Career

Gabaldon was the founding editor of Science Software Quarterly in 1984 while employed at the Center for Environmental Studies at Arizona State University. [11] During the mid-1980s, Gabaldon wrote software reviews and technical articles for computer publications, as well as popular-science articles and comic books for the Walt Disney Company. [10] She was a professor with an expertise in scientific computation at ASU for 12 years before leaving to write full-time. [10] [12]

<i>Science Software Quarterly</i> scientific journal

The Science Software Quarterly (SSQ) was a scientific journal for scientists of all disciplines who used computers in the 1980s, particularly desktop platforms such as the IBM-PC, the Apple Macintosh, and the Apple II. The journal featured reviews of scientific applications and other software that were available at the time for many different disciplines and branches of science. Each issue also contained articles about scientific computing, and regular features. Available by individual subscription, SSQ was published quarterly, or four times per year. Each issue contained about 110 pages.

Arizona State University Public university located in the Phoenix metropolitan area, Arizona, United States

Arizona State University is a public metropolitan research university on five campuses across the Phoenix metropolitan area, and four regional learning centers throughout Arizona.

The Walt Disney Company American mass media corporation

The Walt Disney Company, commonly known as Walt Disney or simply Disney, is an American diversified multinational mass media and entertainment conglomerate headquartered at the Walt Disney Studios in Burbank, California. It is the world's largest media conglomerate in terms of revenue, ahead of NBCUniversal and WarnerMedia, which are owned by telecommunications giants Comcast and AT&T respectively.

Novels

Gabaldon signing books at the 2017 Phoenix Comicon Diana Gabaldon by Gage Skidmore 2.jpg
Gabaldon signing books at the 2017 Phoenix Comicon

In 1988, Gabaldon decided to write a novel for "practice, just to learn how" and with no intention to show it to anyone. [13] As a research professor, she decided that a historical novel would be easiest to research and write, [13] but she had no background in history and initially no particular time period in mind. [8] Gabaldon happened to see a rerun episode of the Doctor Who science fiction TV series titled "The War Games." [14] One of the Doctor's companions was a Scot from around 1745, a young man about 17 years old named Jamie McCrimmon, who provided the initial inspiration for her main male character, James Fraser, and for her novel's mid-18th century Scotland setting. [8] [13] [14] Gabaldon decided to have "an Englishwoman to play-off all these kilted Scotsmen," but her female character "took over the story and began telling it herself, making smart-ass modern remarks about everything." [13]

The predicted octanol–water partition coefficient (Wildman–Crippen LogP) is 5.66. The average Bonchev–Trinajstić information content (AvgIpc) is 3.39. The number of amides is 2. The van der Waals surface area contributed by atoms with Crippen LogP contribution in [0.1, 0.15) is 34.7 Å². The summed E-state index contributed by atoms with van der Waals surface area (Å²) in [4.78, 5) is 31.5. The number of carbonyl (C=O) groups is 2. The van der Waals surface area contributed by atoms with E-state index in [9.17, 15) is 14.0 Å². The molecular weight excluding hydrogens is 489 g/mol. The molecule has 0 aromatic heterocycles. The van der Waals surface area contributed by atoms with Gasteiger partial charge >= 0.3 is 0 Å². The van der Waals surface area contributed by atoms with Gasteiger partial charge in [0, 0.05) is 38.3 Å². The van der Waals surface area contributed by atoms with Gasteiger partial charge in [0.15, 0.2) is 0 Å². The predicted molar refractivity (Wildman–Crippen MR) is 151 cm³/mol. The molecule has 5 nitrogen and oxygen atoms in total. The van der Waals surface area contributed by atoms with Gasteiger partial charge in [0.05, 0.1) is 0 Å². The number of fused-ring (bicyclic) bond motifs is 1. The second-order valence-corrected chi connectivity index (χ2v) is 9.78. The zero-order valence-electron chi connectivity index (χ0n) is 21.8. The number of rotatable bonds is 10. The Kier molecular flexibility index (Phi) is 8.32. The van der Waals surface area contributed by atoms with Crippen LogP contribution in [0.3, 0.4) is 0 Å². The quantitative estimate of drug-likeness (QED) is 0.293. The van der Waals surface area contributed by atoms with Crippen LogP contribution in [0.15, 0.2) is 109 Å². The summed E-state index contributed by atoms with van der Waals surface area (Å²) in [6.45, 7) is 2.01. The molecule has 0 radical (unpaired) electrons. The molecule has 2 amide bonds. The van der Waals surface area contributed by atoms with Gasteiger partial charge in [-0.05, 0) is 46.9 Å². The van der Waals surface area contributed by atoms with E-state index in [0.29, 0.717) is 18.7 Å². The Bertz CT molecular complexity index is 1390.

<i>Doctor Who</i> British science fiction TV series

Doctor Who is a British science fiction television programme produced by the BBC since 1963. The programme depicts the adventures of a Time Lord called "the Doctor", an extraterrestrial being, to all appearances human, from the planet Gallifrey. The Doctor explores the universe in a time-travelling space ship called the TARDIS. Its exterior appears as a blue British police box, which was a common sight in Britain in 1963 when the series first aired. Accompanied by a number of companions, the Doctor combats a variety of foes while working to save civilisations and help people in need.

<i>The War Games</i> Doctor Who serial

The War Games is the seventh and final serial of the sixth season of the British science fiction television series Doctor Who, which originally aired in ten weekly parts from 19 April to 21 June 1969.

Jamie McCrimmon fictional character in Doctor Who

James Robert McCrimmon, usually simply called Jamie, is a fictional character played by Frazer Hines in the long-running British science fiction television series Doctor Who. A piper of the Clan McLaren who lived in 18th-century Scotland, he was a companion of the Second Doctor and a regular in the programme from 1966 to 1969. The spelling of his surname varies from one script to another; it is alternately rendered as Macrimmon and McCrimmond.